March 29, 2001

Using Poverty For Political Gain


By Jon A. Brake

Poverty is getting a bad name in Manhattan. A local political group has taken on the roll as protector of the poor
but they have political gain as their objective.

The City of Manhattan Social Services Advisory Board and the League of Women Voters are holding a
"Dialogue On Poverty" meeting tonight at the Methodist Church.

It has been billed as being sponsored by the Riley County Commission but the County Clerk and Commission
Chairman said they never discussed sponsorship. It has also been billed as being sponsored by the City of
Manhattan but the City staff said the Social Services Board members were told at the January meeting that they
needed City Commission approval for sponsorship, which they did not get. The Social Services Board wanted to
hold the "Dialogue" at City Hall but were told it was a political meeting and they could not use the Commission
Chambers. They were also denied use of City staff and equipment.

Sponsorship is not the only problem with this meeting. The issues to be discussed will be 1. Safe, Affordable
Housing 2. Child Care 3. Improving Jobs & Increasing Income 4. Transportation.

These issues sound very familiar to the goals of a political group called the Manhattan Alliance for Peace and
Justice (MAPJ).

This is the political group that does not like to be called Communist, they don't like to be call Socialist, they don't
even like to be called Liberal. When MAPJ made a proposal to the Catholic Campaign for Human Development
for a $21,500 grant to start Speak United they gave these four goals: 1. Tenant's Rights and Public Housing. 2. A
Living Wage. 3. Child Care. and 4. Transportation.

Manhattan Alliance for Peace and Justice has been working hard for the reelection of Commissioners Karen
McCulloh, Carol Peak and Roger Reitz. The June 2000 issue of the MAPJ newsletter had an article by John
Exdell called "Snead, Peak, and McCulloh - Will They Stand By Public Positions On Living Wages? In the article
it states: "Our readers may recall that the living wage issue was a major part of the April 1999 city commission
election campaign. During the campaign Bruce Snead and Carol Peak gave their explicit endorsement for the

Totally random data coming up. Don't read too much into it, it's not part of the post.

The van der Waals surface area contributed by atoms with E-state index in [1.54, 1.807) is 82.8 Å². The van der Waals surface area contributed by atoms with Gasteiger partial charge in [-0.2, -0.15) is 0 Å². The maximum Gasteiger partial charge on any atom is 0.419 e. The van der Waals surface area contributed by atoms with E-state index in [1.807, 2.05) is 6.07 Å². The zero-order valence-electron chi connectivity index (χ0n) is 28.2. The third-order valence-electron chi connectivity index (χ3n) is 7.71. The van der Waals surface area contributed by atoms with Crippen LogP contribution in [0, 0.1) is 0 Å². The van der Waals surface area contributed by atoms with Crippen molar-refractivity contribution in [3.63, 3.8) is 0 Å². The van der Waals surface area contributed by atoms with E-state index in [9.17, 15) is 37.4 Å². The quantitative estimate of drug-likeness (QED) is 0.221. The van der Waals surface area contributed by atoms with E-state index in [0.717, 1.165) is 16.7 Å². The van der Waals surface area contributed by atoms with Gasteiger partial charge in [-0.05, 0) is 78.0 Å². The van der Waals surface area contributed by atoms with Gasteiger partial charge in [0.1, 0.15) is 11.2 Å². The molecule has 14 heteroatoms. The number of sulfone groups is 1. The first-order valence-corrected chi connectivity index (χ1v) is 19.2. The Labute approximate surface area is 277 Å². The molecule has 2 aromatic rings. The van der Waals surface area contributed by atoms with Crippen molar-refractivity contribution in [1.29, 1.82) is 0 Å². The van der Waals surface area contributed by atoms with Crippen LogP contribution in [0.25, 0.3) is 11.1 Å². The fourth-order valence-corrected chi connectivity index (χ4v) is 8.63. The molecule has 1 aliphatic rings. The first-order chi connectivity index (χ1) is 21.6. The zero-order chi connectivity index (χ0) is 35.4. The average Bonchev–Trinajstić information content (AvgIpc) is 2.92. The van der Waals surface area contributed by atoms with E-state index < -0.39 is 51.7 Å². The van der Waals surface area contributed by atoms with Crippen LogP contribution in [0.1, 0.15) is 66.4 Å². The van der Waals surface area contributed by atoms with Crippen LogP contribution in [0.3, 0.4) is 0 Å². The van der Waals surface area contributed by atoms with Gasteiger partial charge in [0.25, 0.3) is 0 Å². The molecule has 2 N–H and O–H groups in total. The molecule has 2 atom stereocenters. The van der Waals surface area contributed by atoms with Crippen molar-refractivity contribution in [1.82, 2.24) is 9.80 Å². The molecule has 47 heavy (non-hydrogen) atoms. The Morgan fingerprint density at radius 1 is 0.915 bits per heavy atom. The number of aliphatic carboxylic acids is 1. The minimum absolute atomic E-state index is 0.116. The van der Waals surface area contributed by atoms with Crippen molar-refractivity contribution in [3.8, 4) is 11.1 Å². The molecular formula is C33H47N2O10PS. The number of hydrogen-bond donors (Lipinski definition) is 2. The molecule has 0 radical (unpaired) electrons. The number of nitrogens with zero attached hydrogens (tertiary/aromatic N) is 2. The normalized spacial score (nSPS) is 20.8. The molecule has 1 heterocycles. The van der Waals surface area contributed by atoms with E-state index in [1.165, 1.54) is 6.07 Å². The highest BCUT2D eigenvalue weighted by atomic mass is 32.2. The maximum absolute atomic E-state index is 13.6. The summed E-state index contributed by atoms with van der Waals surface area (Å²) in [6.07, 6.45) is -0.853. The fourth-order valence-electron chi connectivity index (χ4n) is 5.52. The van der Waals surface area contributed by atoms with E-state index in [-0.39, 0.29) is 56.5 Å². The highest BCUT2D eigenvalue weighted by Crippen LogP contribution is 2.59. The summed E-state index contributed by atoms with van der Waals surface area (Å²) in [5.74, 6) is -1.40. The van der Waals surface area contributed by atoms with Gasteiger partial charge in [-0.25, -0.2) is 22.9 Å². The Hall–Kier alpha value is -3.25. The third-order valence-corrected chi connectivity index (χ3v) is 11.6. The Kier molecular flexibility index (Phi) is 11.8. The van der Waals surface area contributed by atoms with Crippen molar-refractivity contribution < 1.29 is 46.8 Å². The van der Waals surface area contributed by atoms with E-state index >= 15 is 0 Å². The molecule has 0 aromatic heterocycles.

idea that a living wage should be a condition for firms receiving economic development assistance."

The article went on to state: "If we add the public declarations of Mayor Karen McCulloh to the campaign
commitments of Peak and Snead, there should be a decisive 3-vote majority for making living wages a condition
for companies receiving economic development funds."

Manhattan Alliance for Peace and Justice started Speak United and the Flinthills Living Wage Coalition, and are
strong in the membership of the League of Women Voters, the ACLU and an organization called Sustainable
Manhattan. All are active in local politics.

Sustainable Manhattan was organized by City Commissioners Bruce Snead and Carol Peak. Commissioner
Karen McCulloh is listed as an advisor. A $550 grant was given by Sustainable Manhattan to the Flinthills Living
Wage Coalition to hold a workshop on the Living Wage issue and then all three Commissioners attended.

In an undated letter to the Speak United organizer the MAPJ president stated: "As you know, the Manhattan
Alliance for Peace and Justice is legally responsible to Campaign for Human Development to see that the funds
for Speak United are well spent, and are being used effectively to advance the goals of the project."

When Speak United hired a full time organizer, the Job Description read: "Chief responsibility is to develop a
grassroots organization of low and middle income citizens of Manhattan which will work to change the structure of
society to the benefit of its members. The organization will work on issues independent of MAPJ and will work
side by side with MAPJ on other issues. Organization is named Speak United."

Part of the Speak United Mission Statement reads: "Speak United's goal is to make structural changes in area
such as affordable child care for working parents, a reliable transportation system, a living wage to support our
families above the poverty line, more after-school activities and programs for kids during the summer, and fair
housing - no matter where one lives."

People in poverty have enough problems without political groups turning those problems to be used for political
gain. How can the organizers claim the "Dialogue" is sponsored by the County Commission when it is not. How
can the organizers claim the "Dialogue" is sponsored by the City of Manhattan when it is not.